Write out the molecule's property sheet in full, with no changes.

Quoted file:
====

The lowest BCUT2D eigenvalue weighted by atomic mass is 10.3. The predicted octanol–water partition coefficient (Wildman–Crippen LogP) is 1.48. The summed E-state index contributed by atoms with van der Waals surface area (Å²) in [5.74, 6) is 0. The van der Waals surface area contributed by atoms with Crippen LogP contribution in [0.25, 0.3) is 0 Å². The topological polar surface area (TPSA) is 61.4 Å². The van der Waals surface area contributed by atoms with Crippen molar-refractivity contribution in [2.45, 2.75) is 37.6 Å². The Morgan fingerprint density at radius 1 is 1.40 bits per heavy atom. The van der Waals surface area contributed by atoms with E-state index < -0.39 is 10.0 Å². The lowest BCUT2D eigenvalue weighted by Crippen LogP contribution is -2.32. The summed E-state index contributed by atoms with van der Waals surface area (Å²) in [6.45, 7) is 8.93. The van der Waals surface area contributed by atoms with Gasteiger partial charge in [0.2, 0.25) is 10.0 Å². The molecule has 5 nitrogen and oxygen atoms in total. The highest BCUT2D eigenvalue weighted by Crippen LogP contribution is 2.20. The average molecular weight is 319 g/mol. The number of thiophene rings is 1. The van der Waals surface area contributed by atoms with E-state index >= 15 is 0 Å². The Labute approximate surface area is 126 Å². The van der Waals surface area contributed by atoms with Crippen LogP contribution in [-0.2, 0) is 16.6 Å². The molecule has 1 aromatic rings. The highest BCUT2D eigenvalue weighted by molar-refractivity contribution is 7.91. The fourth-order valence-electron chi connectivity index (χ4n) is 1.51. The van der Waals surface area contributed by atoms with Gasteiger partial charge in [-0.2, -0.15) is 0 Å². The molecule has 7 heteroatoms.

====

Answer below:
The lowest BCUT2D eigenvalue weighted by atomic mass is 10.3. The predicted octanol–water partition coefficient (Wildman–Crippen LogP) is 1.48. The summed E-state index contributed by atoms with van der Waals surface area (Å²) in [5.74, 6) is 0. The van der Waals surface area contributed by atoms with Crippen LogP contribution in [0.25, 0.3) is 0 Å². The topological polar surface area (TPSA) is 61.4 Å². The van der Waals surface area contributed by atoms with Crippen molar-refractivity contribution in [2.45, 2.75) is 37.6 Å². The Morgan fingerprint density at radius 1 is 1.40 bits per heavy atom. The van der Waals surface area contributed by atoms with E-state index < -0.39 is 10.0 Å². The lowest BCUT2D eigenvalue weighted by Crippen LogP contribution is -2.32. The summed E-state index contributed by atoms with van der Waals surface area (Å²) in [6.45, 7) is 8.93. The van der Waals surface area contributed by atoms with Gasteiger partial charge in [0.2, 0.25) is 10.0 Å². The molecule has 5 nitrogen and oxygen atoms in total. The highest BCUT2D eigenvalue weighted by Crippen LogP contribution is 2.20. The average molecular weight is 319 g/mol. The number of thiophene rings is 1. The van der Waals surface area contributed by atoms with E-state index >= 15 is 0 Å². The Labute approximate surface area is 126 Å². The van der Waals surface area contributed by atoms with Crippen LogP contribution in [-0.2, 0) is 16.6 Å². The molecule has 1 aromatic rings. The highest BCUT2D eigenvalue weighted by molar-refractivity contribution is 7.91. The fourth-order valence-electron chi connectivity index (χ4n) is 1.51. The van der Waals surface area contributed by atoms with Gasteiger partial charge in [-0.2, -0.15) is 0 Å². The molecule has 7 heteroatoms.